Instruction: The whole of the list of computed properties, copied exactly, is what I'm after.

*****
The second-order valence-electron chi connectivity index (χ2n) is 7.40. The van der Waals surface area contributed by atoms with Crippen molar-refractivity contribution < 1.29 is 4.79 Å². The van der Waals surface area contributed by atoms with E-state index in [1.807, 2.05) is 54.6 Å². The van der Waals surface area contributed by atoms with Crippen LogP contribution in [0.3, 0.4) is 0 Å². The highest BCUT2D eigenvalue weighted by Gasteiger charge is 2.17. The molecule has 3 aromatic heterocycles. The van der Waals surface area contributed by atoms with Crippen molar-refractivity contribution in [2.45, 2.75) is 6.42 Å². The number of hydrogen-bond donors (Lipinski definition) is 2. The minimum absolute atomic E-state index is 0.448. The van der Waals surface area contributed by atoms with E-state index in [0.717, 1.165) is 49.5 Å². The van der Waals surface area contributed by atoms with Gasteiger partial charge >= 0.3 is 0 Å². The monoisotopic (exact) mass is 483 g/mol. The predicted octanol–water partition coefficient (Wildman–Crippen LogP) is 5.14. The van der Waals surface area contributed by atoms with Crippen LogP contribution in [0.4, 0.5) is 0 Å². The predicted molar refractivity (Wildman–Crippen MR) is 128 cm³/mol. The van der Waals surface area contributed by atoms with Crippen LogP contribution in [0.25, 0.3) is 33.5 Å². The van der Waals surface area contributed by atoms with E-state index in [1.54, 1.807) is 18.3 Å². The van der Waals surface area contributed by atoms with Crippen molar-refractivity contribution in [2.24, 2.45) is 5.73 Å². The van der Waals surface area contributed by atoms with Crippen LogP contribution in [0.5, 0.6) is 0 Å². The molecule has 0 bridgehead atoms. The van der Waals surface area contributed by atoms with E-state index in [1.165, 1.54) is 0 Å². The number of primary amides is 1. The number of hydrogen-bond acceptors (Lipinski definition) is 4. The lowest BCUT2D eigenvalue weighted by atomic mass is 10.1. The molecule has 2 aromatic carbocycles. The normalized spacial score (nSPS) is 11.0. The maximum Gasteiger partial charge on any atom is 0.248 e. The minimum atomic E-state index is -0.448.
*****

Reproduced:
The second-order valence-electron chi connectivity index (χ2n) is 7.40. The van der Waals surface area contributed by atoms with Crippen molar-refractivity contribution < 1.29 is 4.79 Å². The van der Waals surface area contributed by atoms with E-state index in [1.807, 2.05) is 54.6 Å². The van der Waals surface area contributed by atoms with Crippen LogP contribution in [0.3, 0.4) is 0 Å². The highest BCUT2D eigenvalue weighted by Gasteiger charge is 2.17. The molecule has 3 aromatic heterocycles. The van der Waals surface area contributed by atoms with Crippen molar-refractivity contribution in [2.45, 2.75) is 6.42 Å². The number of hydrogen-bond donors (Lipinski definition) is 2. The minimum absolute atomic E-state index is 0.448. The van der Waals surface area contributed by atoms with E-state index in [0.717, 1.165) is 49.5 Å². The van der Waals surface area contributed by atoms with Gasteiger partial charge >= 0.3 is 0 Å². The monoisotopic (exact) mass is 483 g/mol. The predicted octanol–water partition coefficient (Wildman–Crippen LogP) is 5.14. The van der Waals surface area contributed by atoms with Crippen LogP contribution in [0.4, 0.5) is 0 Å². The predicted molar refractivity (Wildman–Crippen MR) is 128 cm³/mol. The van der Waals surface area contributed by atoms with Crippen LogP contribution in [0.25, 0.3) is 33.5 Å². The van der Waals surface area contributed by atoms with E-state index in [1.54, 1.807) is 18.3 Å². The van der Waals surface area contributed by atoms with Crippen molar-refractivity contribution in [2.24, 2.45) is 5.73 Å². The van der Waals surface area contributed by atoms with Crippen LogP contribution in [0.5, 0.6) is 0 Å². The molecule has 0 bridgehead atoms. The van der Waals surface area contributed by atoms with E-state index in [1.165, 1.54) is 0 Å². The number of primary amides is 1. The number of hydrogen-bond acceptors (Lipinski definition) is 4. The lowest BCUT2D eigenvalue weighted by atomic mass is 10.1. The molecule has 2 aromatic carbocycles. The normalized spacial score (nSPS) is 11.0. The maximum Gasteiger partial charge on any atom is 0.248 e. The minimum atomic E-state index is -0.448.